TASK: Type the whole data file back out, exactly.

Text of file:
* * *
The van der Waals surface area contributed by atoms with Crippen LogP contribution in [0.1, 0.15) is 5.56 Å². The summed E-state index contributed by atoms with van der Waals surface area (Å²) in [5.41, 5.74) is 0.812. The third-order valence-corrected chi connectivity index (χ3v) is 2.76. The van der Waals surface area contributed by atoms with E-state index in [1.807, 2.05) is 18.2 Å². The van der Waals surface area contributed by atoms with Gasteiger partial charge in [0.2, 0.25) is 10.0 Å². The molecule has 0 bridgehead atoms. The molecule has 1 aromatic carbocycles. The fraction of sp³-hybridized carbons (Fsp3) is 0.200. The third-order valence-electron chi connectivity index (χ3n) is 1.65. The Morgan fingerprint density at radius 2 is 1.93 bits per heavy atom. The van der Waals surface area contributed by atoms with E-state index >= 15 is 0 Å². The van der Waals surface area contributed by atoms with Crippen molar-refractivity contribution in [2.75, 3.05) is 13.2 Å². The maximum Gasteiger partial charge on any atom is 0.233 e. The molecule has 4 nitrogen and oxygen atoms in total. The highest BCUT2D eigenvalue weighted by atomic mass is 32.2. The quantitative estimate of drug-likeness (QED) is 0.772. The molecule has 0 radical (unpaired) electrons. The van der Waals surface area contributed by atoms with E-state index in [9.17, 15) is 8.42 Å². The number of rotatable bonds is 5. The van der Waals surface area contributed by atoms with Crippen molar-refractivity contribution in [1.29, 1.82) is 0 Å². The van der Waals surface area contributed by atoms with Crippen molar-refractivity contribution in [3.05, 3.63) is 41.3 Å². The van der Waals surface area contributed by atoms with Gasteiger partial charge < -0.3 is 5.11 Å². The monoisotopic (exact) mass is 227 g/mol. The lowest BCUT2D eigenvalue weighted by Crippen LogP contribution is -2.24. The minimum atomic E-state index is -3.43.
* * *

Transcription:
The van der Waals surface area contributed by atoms with Crippen LogP contribution in [0.1, 0.15) is 5.56 Å². The summed E-state index contributed by atoms with van der Waals surface area (Å²) in [5.41, 5.74) is 0.812. The third-order valence-corrected chi connectivity index (χ3v) is 2.76. The van der Waals surface area contributed by atoms with E-state index in [1.807, 2.05) is 18.2 Å². The van der Waals surface area contributed by atoms with Gasteiger partial charge in [0.2, 0.25) is 10.0 Å². The molecule has 0 bridgehead atoms. The molecule has 1 aromatic carbocycles. The fraction of sp³-hybridized carbons (Fsp3) is 0.200. The third-order valence-electron chi connectivity index (χ3n) is 1.65. The Morgan fingerprint density at radius 2 is 1.93 bits per heavy atom. The van der Waals surface area contributed by atoms with E-state index >= 15 is 0 Å². The van der Waals surface area contributed by atoms with Crippen molar-refractivity contribution in [2.75, 3.05) is 13.2 Å². The maximum Gasteiger partial charge on any atom is 0.233 e. The molecule has 4 nitrogen and oxygen atoms in total. The highest BCUT2D eigenvalue weighted by atomic mass is 32.2. The quantitative estimate of drug-likeness (QED) is 0.772. The molecule has 0 radical (unpaired) electrons. The van der Waals surface area contributed by atoms with E-state index in [9.17, 15) is 8.42 Å². The number of rotatable bonds is 5. The van der Waals surface area contributed by atoms with Crippen molar-refractivity contribution in [1.29, 1.82) is 0 Å². The van der Waals surface area contributed by atoms with Crippen molar-refractivity contribution in [3.05, 3.63) is 41.3 Å². The van der Waals surface area contributed by atoms with Gasteiger partial charge < -0.3 is 5.11 Å². The monoisotopic (exact) mass is 227 g/mol. The lowest BCUT2D eigenvalue weighted by Crippen LogP contribution is -2.24. The minimum atomic E-state index is -3.43.